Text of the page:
Larry Sagers Horticultural Specialist Utah State University Extension Service Thanksgiving Point Office © All Rights Reserved
Flower Bed Design with Larry Sagers and USU Extension Service Advanced Master Gardeners Wonderful flower gardens don't just happen. They are created by careful gardeners. Learn how to plan and plant flowerbeds that are aesthetically pleasing and that will bloom from early spring through autumn. Fee: $40.00.
Please note there are two location this course is being taught.
Thanksgiving Point Tuesdays, September 7,14 and 21 1:30-4 PM or 6:-8:30 PM Join us in the Oak Room on the lower level of the Thanksgiving Gardens Visitors Center. Call Gretchen at 801 768-7443
Utah Botanical Center Thursdays, starting September 2 at 2:00 pm at the Utah House classroom in Kaysville. Call 801 451 3403 to register for this class.
It is hard not to be delighted by those first spring flowers. Even those with a “Scrooge” gardening spirit melt when the delightful spring flowers finally show from underneath the snow.
In a sense, spring gardens are like the resurrection of the earth after it has been asleep for the winter. Whatever the reason these gardens look so good, following the ideas of garden experts can help you create a little spring magic of your own in your garden.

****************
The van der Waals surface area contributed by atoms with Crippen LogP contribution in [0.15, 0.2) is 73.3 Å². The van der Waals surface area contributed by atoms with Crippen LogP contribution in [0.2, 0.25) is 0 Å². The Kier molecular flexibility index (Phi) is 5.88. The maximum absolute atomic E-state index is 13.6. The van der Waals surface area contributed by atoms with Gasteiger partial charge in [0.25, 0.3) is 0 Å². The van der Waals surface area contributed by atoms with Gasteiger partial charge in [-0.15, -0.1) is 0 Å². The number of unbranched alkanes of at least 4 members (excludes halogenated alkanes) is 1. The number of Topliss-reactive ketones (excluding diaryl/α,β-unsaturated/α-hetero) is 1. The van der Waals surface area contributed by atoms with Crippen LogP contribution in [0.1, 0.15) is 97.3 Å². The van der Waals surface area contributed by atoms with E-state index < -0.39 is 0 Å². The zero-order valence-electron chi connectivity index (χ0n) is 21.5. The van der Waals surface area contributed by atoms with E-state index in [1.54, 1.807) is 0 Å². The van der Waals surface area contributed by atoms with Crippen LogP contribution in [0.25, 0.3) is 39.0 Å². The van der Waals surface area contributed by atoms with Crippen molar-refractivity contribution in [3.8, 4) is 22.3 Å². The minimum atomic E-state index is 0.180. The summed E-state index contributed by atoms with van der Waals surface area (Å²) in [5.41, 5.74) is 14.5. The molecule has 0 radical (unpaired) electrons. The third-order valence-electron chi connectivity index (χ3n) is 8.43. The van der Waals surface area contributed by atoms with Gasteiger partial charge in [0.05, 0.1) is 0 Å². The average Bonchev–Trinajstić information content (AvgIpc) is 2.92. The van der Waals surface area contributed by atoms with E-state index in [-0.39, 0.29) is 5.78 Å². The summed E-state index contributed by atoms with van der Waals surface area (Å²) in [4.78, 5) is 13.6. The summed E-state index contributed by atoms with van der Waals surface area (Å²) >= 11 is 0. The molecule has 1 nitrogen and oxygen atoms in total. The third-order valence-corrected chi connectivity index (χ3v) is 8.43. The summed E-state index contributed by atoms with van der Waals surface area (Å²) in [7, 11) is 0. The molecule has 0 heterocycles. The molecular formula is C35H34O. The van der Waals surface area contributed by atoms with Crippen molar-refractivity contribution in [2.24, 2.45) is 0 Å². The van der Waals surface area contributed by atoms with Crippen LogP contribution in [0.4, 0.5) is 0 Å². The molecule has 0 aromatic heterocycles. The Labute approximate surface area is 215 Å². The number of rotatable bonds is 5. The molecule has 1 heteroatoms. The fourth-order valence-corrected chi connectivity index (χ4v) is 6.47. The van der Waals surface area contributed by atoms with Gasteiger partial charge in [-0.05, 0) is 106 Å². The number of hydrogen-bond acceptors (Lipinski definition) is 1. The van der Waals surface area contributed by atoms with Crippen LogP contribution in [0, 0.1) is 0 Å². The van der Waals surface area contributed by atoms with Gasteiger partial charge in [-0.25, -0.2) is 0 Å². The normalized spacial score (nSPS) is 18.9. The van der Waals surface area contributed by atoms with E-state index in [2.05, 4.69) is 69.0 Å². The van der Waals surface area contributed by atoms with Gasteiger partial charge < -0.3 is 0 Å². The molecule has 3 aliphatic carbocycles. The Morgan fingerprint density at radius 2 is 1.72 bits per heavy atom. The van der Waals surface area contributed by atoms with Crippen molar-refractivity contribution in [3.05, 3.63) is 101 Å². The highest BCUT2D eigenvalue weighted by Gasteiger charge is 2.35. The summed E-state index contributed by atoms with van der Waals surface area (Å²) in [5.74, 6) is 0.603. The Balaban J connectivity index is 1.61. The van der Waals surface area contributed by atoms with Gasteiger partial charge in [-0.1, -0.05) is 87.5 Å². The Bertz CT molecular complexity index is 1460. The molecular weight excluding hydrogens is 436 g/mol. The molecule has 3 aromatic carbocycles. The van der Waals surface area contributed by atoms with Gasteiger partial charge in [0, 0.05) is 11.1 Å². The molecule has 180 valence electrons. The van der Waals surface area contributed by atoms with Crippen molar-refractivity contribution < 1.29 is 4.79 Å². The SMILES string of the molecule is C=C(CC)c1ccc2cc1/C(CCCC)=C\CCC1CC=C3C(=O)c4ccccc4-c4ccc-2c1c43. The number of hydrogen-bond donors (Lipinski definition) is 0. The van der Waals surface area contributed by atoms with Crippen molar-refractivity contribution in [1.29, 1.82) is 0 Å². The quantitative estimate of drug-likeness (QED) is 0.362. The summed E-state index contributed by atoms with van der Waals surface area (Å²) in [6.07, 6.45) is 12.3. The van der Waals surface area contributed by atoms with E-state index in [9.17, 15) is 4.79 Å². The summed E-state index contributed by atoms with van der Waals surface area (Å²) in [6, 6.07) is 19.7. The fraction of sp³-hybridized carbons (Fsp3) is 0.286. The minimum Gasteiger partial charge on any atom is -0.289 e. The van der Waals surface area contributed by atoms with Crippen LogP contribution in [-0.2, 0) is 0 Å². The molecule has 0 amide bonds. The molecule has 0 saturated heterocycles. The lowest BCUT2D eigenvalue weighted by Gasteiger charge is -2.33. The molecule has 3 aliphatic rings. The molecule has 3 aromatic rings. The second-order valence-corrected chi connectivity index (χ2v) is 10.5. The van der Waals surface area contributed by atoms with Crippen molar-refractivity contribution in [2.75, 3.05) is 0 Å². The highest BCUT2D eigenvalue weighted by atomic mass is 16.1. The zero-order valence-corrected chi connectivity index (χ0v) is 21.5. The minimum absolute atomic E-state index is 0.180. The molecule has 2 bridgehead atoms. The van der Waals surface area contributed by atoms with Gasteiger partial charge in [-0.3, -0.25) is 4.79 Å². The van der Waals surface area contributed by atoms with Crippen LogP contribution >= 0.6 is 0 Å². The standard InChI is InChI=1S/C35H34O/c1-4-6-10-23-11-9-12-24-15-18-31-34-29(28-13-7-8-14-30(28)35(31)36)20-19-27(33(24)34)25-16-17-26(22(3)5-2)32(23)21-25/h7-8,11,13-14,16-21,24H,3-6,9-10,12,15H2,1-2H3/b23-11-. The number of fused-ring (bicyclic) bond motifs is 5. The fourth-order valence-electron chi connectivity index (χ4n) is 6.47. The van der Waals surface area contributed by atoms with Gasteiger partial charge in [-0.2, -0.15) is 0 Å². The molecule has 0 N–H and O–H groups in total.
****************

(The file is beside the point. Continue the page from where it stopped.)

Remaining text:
Spring blooming gardens for Utah are not automatic or easy. Years of study, of trial and error and of consistent looking for and finding the right way to grow plants has created a recipe for designing successful spring gardens. There are still many gardeners who do not understand how to create these gardens. They persist in waiting until spring in hopes of planting a beautiful spring garden.
Waiting until the soil dries out before planting pansies and other spring flowers means that they start so late that by the time the become established, it is almost time to take them out. Fall planting lets them establish a good root system so they are ready to burst into color when winter snows finally disappear.
If you make the mistake of leaving them in the ground and Mother Nature soon lets you know that these cool season flowers are not flowers that are going to thrive in the blistering heat of Utah’s summer.
Spring flower gardens in Utah require another approach. Horticulturally it requires adding many other flowers, trees and shrubs to the mix to get the desired results for the spring gardens